It wasn’t that many years ago that many of us will remember as children going to elementary school in the early grades, where the first thing we did each morning was to recite the Lord’s prayer together in our classroom. In those days, that special tradition was as common as getting our annual immunization shots from the community nurse, learning the three R’s, or going out for recess, but for some reason, of which many are not sure, the age-old and cherished prayer is no longer being said in many of our schools, events and other locations.
Of course, in our great nation, everyone is allowed their choice and freedom of religion, as well as the right to pray on our own or with chosen friends and family. Whatever our course of life, our goals and our beliefs may be, we can be sure that faith will always find a will and a way to help us succeed and to get our special message across. Here is a delightful little true story concerning the spirit and determination of the students of the Eastern Shore District High School in Musquodoboit Harbour, Nova Scotia.
The Big Sneeze
They walked in tandem, each of the 92 students filing into the already crowded auditorium for their graduation ceremony. With their rich maroon gowns flowing and the traditional caps in place, they looked almost as grown up as they felt. Their dads swallowed hard behind broad smiles and their moms freely brushed away the tears.
This class would not pray during the commencements, not by choice, but because of a recent court order prohibiting it. The principal and several students were very careful to stay within the guidelines allowed by the new direction. They presented excellent inspirational and challenging speeches, but no one mentioned divine guidance and no one asked for blessings on the graduates or their families. The speeches were very nice, but they were quite routine until the final speech would result in an overwhelming standing ovation.
A solitary student walked proudly up to the microphone, where he stood still and silent for just a moment, and then it happened. All 92 students, every single one of them suddenly sneezed… The student on the stage simply looked out at the audience and uttered “God bless you” and then quietly walked off the stage. The huge audience suddenly exploded into applause, and this vibrant graduating class had found a unique and wonderful way to invoke God’s blessing on their future, with or without the court’s approval.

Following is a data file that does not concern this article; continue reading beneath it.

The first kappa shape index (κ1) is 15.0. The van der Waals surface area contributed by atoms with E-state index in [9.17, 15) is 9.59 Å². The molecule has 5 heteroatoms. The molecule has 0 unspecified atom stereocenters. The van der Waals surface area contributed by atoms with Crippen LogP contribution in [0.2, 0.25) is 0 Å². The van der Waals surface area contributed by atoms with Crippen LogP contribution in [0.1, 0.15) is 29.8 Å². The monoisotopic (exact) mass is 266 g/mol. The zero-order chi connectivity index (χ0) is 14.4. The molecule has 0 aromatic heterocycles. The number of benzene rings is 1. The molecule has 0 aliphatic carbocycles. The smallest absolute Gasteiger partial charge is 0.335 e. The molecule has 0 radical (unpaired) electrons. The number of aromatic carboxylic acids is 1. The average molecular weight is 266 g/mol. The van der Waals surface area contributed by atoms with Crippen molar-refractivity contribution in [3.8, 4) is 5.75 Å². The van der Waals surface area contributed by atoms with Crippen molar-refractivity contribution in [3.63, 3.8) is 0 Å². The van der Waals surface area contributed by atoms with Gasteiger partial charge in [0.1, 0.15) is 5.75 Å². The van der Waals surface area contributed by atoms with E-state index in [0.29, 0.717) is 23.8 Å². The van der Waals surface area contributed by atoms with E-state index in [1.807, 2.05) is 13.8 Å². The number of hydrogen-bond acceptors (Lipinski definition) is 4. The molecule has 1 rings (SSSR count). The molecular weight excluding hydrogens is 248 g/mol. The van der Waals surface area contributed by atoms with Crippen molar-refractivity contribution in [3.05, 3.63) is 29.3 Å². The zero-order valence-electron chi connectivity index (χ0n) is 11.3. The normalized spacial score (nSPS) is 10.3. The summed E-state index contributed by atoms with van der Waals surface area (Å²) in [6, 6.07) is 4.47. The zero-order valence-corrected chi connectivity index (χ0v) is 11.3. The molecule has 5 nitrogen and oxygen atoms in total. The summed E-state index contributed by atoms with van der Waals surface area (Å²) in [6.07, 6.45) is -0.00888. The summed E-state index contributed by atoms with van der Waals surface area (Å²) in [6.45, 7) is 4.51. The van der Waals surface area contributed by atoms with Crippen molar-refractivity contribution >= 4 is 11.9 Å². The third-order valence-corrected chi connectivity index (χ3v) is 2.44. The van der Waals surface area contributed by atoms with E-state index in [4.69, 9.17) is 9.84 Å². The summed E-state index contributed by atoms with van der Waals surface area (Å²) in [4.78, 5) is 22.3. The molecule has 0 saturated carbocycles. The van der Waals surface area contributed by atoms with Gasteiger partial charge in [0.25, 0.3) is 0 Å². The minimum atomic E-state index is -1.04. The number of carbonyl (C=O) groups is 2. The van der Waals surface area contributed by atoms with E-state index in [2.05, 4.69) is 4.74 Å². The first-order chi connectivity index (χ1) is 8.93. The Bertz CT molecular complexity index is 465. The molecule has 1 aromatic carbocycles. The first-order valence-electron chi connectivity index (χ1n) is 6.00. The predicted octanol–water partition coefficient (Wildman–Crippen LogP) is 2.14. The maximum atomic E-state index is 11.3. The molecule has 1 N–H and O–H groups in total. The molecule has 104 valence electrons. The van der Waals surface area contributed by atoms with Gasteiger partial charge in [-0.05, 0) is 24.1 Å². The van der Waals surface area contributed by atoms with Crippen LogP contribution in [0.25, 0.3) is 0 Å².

They also had drugs in the good old days
We all know very well that in today’s fast-paced world, we have countless drugs and magic cures for absolutely everything that might ail us, or may promise to help us to be more ‘peppy’ and spry no matter what our age might be. Although unfortunately some of these so-called ‘fixes’ are now being abused in many areas, I found an interesting article the other day explaining that while there were also all sorts of drugs and elixirs available in the ‘good old days’, they were used strictly for ‘medicinal’ purposes’ and here indeed are some of those early natural and completely legal cure-alls.
● Cocaine drops. An instantaneous 1885 cure available for 15 cents a bottle. Popular with children because it relieved the pain and made them very happy.
● Opium for newborns. Stickney and Poor’s Pure Paregoric is 46 per cent alcohol. Recommended dosage is 5 drops for five day olds, 25 drops for 5 years and over, and one teaspoonful for adults.
● Try Dragees’ Menthol Antiseptic Cocaine Tablets. Great for actors, singers, teachers and preachers for maximum performance and a ‘smooth’ voice.
● Metcalfe’s Coca Wine for fatigue of mind or body; guaranteed as an everyday pleasant tonic and a great invigorator.
● For those strong coughs and colds, try Farbenbriken heroin.
This is likely why our grandparents were so much happier and relaxed than we are, and always love to share the many fond memories of their youth.
After the magnificent and successful celebration of Ponoka’s first Festival of Trees last week, everyone should now really be into the jolly Christmas spirit. Some of the festive events coming in the next couple of weeks will include: The Ponoka Christmas Tree Lighting Ceremony on Friday, Nov. 21 at 5:30 p.m. in front of the Town Hall, followed by the ‘Almost Midnight Madness’ shopping spree around town from 6 until 11 p.m.; and then the annual visit of the glitzy CPR Holiday Train on Dec. 8 at 3:30 p.m. at 50 Street and 47 Avenue.
Please don’t forget to help fill the annual collection boxes in the stores in support of Santa’s Anonymous and the Ponoka Food Bank, dress warm, and have a great week, all of you.